In his own words, Dr. Michael A. Geffin discusses UroNav fusion biopsy for prostate cancer. You can also watch the video below—he discusses everything at the 1:30 mark. (We've lightly edited the transcript for readability.)
As with all content on Greater Boston Urology's blog, the following information is educational in nature, not medical advice. Always talk to your physician about your specific health care questions and conditions.
[Editor's note: This article was reviewed and updated on 7/21/21 with additional links.]
"We were the first group in Massachusetts to have a fusion biopsy machine back in 2011. We've upgraded that machine and have done over 250 patients. Fusion biopsy is when someone has had screening tests showing that they are likely or have a high risk of having prostate cancer.
The problem with biopsying prostates is that it's done under ultrasound guidance. The technology of ultrasound is not good at seeing lesions, so we generally use ultrasound to guide us to the different zones of the prostate to do a sampling biopsy.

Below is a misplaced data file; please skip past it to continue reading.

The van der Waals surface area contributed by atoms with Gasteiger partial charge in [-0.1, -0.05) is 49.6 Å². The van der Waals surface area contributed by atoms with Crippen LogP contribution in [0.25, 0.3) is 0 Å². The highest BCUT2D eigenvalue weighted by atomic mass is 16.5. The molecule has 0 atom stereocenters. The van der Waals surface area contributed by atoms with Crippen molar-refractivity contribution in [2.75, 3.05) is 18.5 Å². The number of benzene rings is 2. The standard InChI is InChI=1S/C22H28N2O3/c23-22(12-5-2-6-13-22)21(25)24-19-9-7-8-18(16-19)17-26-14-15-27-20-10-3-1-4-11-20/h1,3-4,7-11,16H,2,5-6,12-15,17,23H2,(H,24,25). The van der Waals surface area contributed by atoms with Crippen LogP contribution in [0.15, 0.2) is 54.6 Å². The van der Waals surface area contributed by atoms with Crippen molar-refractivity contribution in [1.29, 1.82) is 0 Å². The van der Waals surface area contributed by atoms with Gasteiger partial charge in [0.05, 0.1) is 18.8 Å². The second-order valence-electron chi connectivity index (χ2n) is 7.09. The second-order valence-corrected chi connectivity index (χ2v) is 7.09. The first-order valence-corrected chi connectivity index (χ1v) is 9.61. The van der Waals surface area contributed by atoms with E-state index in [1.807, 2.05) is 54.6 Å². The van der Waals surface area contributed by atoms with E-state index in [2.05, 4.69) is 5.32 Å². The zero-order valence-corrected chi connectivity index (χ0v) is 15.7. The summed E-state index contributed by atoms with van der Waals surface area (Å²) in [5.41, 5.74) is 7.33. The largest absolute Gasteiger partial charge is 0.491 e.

The MRI will see lesions—it's fairly good at that. What we can do, is we can take the MRI images and fuse them with ultrasound images so that during the procedure, as we're moving the ultrasound probe, we're actually looking at the target of the MRI and we can put a needle directly in that.
We see patients coming to us from Maine, New Hampshire, and western Massachusetts who were referred for this as we have become pretty much the go-to urology group for this procedure within Massachusetts and in New England."